In older adults, peripheral neuropathy is associated with diabetes, known as diabetic neuropathy. People with diabetes are prone to nerve damage in the foot. The damage can result in loss of sensation, where people can’t feel irritation, scratches, or cuts. In such cases, wearing tight shoes can lead to other foot issues like sores or blisters. Open sores can cause severe infection if left untreated and may lead to amputation.

If you have diabetes and wear poorly fitting shoes, your symptoms may worsen. Check your feet regularly for pain, blisters, sores, scratches, or cuts.

Development of Foot Corns

Wearing the wrong shoes can put extra pressure on the skin of your foot. Due to continuous friction between the shoe and the skin, the skin forms hardened layers to protect itself. The hardened skin is called a callus. A thick, small, and deep callus on your toes or feet is called foot corn. 

They appear as dry, hard, raised bumps of skin. The presence of corns may make the surrounding area painful and tender. They are treated by applying a foam pad over them to relieve pressure. Wear well-fitting, breathable shoes to prevent them.

Painful Blisters

An ill-fitting shoe constantly rubs against the skin on your toes, heels, or soles and causes friction. Fluid starts to build up under the upper layer of skin to protect the chafed area, forming a blister. Blisters vary in size from person to person and can be painful. 

They can also develop on your feet due to pressure. If you walk or stand for long hours a day, you are more likely to get painful blisters on your feet. To treat them, clean and cover them loosely with a bandage. Also, use padding when wearing your shoes. Avoid bursting or popping them because it can cause infection.

Foot Disorders or Lesser Toe Deformity

Studies show a link between tight shoes and foot problems like lesser toe deformity. Lesser toe deformity is a painful condition that affects your toe joints and results in a deformity or a structural change in your toes. Several things can cause it, but one of the main issues is wearing tight shoes for a long time.

The most common types of lesser toe deformity are:

  • Hammertoe: A bend in the middle joint of the toe, causing the toe to curl up
  • Mallet toe: A bend in the first joint nearest to your toenail
  • Claw toe: Bends in the middle and last joints in the toe, forcing the toe’s tip to press downward
  • Curly or crossover toe: A toe curls toward or over another toe

Tight or narrow shoes that don’t contour the shape of your foot can worsen existing foot disorders. They can add pressure to the irregular-shaped bones of your foot and cause more pain.

Some foot deformities can be treated using strapping techniques and applying hammer-toe pads. You can also wear wider shoes and toe splints and apply ice to the toe. If these methods don’t work, you may have to undergo surgery.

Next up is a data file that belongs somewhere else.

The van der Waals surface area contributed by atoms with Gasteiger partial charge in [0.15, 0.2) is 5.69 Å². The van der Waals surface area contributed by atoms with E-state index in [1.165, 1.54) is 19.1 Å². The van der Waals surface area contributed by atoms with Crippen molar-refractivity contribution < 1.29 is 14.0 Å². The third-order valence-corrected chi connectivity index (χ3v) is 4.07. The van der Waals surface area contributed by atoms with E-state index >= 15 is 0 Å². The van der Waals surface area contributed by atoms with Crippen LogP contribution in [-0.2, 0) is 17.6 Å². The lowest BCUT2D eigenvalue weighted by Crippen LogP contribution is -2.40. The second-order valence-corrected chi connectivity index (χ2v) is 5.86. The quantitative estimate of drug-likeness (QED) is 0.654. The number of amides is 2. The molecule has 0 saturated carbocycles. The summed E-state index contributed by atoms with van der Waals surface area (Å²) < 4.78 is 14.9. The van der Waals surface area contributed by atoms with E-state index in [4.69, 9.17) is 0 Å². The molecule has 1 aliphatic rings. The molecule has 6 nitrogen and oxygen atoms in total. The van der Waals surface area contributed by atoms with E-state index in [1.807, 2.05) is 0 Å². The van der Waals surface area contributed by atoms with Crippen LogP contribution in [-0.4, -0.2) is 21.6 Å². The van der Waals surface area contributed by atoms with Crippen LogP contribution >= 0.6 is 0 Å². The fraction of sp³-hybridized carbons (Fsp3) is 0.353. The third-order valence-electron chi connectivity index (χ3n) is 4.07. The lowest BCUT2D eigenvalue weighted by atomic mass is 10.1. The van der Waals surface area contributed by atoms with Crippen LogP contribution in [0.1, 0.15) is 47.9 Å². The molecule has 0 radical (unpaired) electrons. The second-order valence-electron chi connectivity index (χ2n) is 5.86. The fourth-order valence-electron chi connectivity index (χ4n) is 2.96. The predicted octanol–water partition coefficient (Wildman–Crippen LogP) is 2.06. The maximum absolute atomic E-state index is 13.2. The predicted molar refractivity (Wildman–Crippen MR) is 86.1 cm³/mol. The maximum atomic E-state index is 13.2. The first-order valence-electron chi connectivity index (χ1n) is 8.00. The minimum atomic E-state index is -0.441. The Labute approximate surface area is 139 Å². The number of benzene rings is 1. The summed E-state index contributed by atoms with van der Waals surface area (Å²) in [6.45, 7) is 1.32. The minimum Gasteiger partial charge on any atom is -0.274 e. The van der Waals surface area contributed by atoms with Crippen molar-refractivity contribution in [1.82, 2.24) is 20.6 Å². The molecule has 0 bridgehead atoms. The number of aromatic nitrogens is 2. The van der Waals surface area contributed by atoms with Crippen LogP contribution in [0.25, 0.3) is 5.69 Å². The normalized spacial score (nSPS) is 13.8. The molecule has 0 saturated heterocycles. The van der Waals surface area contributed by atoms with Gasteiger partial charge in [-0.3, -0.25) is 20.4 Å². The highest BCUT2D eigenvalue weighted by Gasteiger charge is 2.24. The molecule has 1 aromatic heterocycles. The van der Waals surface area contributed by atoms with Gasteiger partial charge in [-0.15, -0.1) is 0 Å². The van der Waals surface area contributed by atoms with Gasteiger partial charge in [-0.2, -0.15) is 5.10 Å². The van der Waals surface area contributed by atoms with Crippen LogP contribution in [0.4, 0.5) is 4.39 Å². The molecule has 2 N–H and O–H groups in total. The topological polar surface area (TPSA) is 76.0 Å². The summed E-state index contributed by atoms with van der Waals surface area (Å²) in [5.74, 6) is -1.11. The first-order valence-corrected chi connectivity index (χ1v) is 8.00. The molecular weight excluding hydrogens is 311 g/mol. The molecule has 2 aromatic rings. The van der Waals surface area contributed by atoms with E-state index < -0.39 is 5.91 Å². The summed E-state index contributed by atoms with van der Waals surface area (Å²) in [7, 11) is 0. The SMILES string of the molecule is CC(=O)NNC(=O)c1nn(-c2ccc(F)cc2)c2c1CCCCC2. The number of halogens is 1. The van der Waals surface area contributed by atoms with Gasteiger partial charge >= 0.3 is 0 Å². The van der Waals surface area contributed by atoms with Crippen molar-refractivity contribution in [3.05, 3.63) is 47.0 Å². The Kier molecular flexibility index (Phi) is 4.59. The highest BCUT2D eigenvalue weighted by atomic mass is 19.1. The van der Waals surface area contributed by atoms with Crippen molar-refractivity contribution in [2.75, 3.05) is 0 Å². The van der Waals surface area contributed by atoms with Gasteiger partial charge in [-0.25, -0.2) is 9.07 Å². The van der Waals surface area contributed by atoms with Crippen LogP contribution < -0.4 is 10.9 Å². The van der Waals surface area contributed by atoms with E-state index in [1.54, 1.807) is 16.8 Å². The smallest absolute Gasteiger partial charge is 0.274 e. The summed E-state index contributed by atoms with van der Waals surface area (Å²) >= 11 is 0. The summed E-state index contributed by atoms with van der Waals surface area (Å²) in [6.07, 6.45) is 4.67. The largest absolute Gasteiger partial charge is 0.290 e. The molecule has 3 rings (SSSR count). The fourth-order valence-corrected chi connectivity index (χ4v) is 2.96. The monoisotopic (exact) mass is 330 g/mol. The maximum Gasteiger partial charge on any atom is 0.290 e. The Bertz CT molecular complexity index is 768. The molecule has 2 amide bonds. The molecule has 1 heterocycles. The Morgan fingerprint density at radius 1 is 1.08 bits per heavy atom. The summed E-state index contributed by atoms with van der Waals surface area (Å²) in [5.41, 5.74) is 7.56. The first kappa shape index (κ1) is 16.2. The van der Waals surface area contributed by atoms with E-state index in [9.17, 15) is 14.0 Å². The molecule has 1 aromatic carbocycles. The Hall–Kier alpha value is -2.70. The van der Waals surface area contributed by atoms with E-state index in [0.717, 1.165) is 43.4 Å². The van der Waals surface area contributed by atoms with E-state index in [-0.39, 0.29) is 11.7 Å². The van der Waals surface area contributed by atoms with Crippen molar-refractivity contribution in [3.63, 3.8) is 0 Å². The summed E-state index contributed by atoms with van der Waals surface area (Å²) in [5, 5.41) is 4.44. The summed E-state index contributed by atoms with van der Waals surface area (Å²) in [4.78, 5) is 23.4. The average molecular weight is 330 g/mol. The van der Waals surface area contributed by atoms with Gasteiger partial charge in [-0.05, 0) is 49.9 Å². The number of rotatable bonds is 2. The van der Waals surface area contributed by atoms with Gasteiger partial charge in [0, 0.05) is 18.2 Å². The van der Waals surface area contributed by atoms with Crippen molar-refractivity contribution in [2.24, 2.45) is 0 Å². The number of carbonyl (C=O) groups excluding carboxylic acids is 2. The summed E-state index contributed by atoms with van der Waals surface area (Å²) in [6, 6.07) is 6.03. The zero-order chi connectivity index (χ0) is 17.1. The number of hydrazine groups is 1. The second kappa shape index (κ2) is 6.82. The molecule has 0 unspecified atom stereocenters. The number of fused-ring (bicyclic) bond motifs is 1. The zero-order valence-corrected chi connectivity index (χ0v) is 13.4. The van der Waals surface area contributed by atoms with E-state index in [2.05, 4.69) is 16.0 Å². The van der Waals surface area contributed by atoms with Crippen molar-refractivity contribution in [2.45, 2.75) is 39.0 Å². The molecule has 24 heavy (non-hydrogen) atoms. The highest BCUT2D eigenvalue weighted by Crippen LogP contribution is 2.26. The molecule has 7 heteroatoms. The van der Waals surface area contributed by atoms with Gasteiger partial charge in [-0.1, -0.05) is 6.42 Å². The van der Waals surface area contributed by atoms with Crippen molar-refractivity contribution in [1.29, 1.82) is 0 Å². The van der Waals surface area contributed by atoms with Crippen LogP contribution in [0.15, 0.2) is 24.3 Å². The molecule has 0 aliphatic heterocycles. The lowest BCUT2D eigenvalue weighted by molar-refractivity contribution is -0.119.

Ingrown Toenails

Tight shoes with a narrow toe box leave no room for your toes and put pressure on them. They can cause the edge of your toenail to grow into your skin, forming ingrown nails. 

Ingrown toenails can occur on all toes but are commonly seen on the big toe. They can cause redness and infection in the skin around the nail. You can prevent them by wearing wider, breathable shoes with enough space for your toes and not cutting your nails too short.

How To Find the Right Shoe Fit

Here are eight tips for finding the right shoe fit for you:

  1. Wrong shoes can lead to painful foot deformities. Avoid buying shoes that don’t fit. 
  1. Ask the salesperson to measure the length and width of your feet before buying shoes.
  1. When you try on a shoe, make sure there’s enough space for your toes. They shouldn’t feel cramped, pinched, or pushed over each other. 
  1. Check the shape and depth of the toe box. If you have foot problems, opt for a deep toe box. Also, a square or round toe box is better than a narrow, pointed, or curved one.
  1. Shoes with removable insoles are better. You can add orthotic or cushioned insoles if required.
  1. Shoes without an attached tongue have a better fit and allow the addition of extra insoles.
  1. Don’t rush through shoe shopping. Try different types of shoes to see what fits best and ask about the return policy before purchasing.
  1. If you have foot problems, visit specialty shoe stores for orthotics and orthopedic shoes.

Prioritize Your Foot Health With Flexible Shoes and Custom Orthotics

Proper fitting shoes are important to keeping your feet healthy and avoiding the ill effects of wearing tight shoes. So, take your time to buy shoes that fit properly because comfort is more important than style. To help with existing foot problems and prevent new ones, you can add orthotics, including insoles or foot pads, to your shoes. 

If you’re looking for orthotics to make your shoes more comfortable, The Toe Bro is here to help. We offer customized orthotics to match your style and comfort and keep foot problems at bay. With athletic, casual, and dress-style orthotics, we take care of your foot health needs.